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    Violence is a way of life in the Scandinavian warrior culture of Beowulf. When your hero's goal is to kill a local demon who's been attacking people and carrying off corpses by the dozen, you're going to get a certain amount of circumstantial violence. In Beowulf, battle is not only bloody, it's gory and grimy and sweaty and sinews are tearing apart. Corpses don't just burn on funeral pyres; the fluids and gases ooze and bubble out of the bodies as they're burning. People don't just wrestle, they tear each other's arms out of their sockets. You get the idea.

    Questions About Violence

    1. Why are the violent deaths and bloody battles in Beowulf depicted in such elaborate, gory detail?
    2. How common does violence seem to be in the world of Beowulf? What kinds of violence seem to happen on a regular basis to the Dane and Geat peoples? What kinds of violence seem extraordinary even for medieval Scandinavia?
    3. Is Beowulf himself a violent character? If so, how? If not, why not?
    4. Is violence necessarily a bad thing in medieval warrior culture? If not, are there ways that violence can become perverted by evil? Is there a difference between "acceptable" and "unacceptable" types of violence in Beowulf? How does this compare to what we believe today about violence in 21st century culture?

    Chew on This

    Violence is depicted as a fact of life in Beowulf, something neutral that can be used for good or evil purposes.

    Although Beowulf himself is a violent character, violence in the epic of Beowulf always has negative connotations.

  • Courage

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    Courage is the foundation of the warrior culture that underlies the story of Beowulf. In this epic, a true warrior's bravery comes from a completely fatalistic attitude toward life and indifference to death. Someday, he will die and be defeated. Everything is going to happen as God wills it. All that the warrior can do is meet every challenge fearlessly, increasing his own reputation for courageous deeds, so that when he dies he will be renowned for his bravery. Nevertheless, there are a lot of cowards in Beowulf…or, if that's a little harsh, at least people who aren't willing to live by this fatalistic code of honor.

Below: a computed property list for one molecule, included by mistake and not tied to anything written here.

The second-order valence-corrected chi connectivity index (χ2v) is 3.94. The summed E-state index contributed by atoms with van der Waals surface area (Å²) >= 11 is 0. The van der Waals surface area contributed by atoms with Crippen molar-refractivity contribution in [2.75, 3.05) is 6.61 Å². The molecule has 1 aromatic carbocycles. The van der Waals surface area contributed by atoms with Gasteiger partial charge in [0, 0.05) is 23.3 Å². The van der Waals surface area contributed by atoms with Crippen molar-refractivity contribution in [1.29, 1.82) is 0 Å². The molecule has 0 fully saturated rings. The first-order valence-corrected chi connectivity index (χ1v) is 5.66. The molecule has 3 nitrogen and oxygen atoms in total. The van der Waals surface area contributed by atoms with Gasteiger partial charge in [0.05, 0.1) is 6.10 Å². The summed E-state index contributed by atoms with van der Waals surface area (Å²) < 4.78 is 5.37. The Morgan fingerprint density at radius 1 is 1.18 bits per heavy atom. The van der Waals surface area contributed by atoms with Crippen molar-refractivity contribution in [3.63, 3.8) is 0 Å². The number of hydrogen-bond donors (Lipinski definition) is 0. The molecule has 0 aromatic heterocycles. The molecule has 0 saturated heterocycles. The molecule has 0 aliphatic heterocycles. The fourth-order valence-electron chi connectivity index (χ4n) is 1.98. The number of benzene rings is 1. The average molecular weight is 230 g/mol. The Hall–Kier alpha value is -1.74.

Questions About Courage

    1. Is courage always rewarded in the world of Beowulf? Can you think of examples of brave men who suffer or die regardless of their courageous behavior, or perhaps even because of it?
    2. Is cowardice always punished in the world of Beowulf? Are there characters that prosper and succeed despite choosing not to engage in certain battles? How are these characters depicted by the narrator?
    3. For Beowulf, is courage more important in victory or in defeat?
    4. These days, it's popular to distinguish between courage – acting bravely in a frightening situation – and stupidity – doing something that's so brave it's foolish. Is there any distinction of this kind in Beowulf? Do any characters show "extreme courage" that borders on stupidity?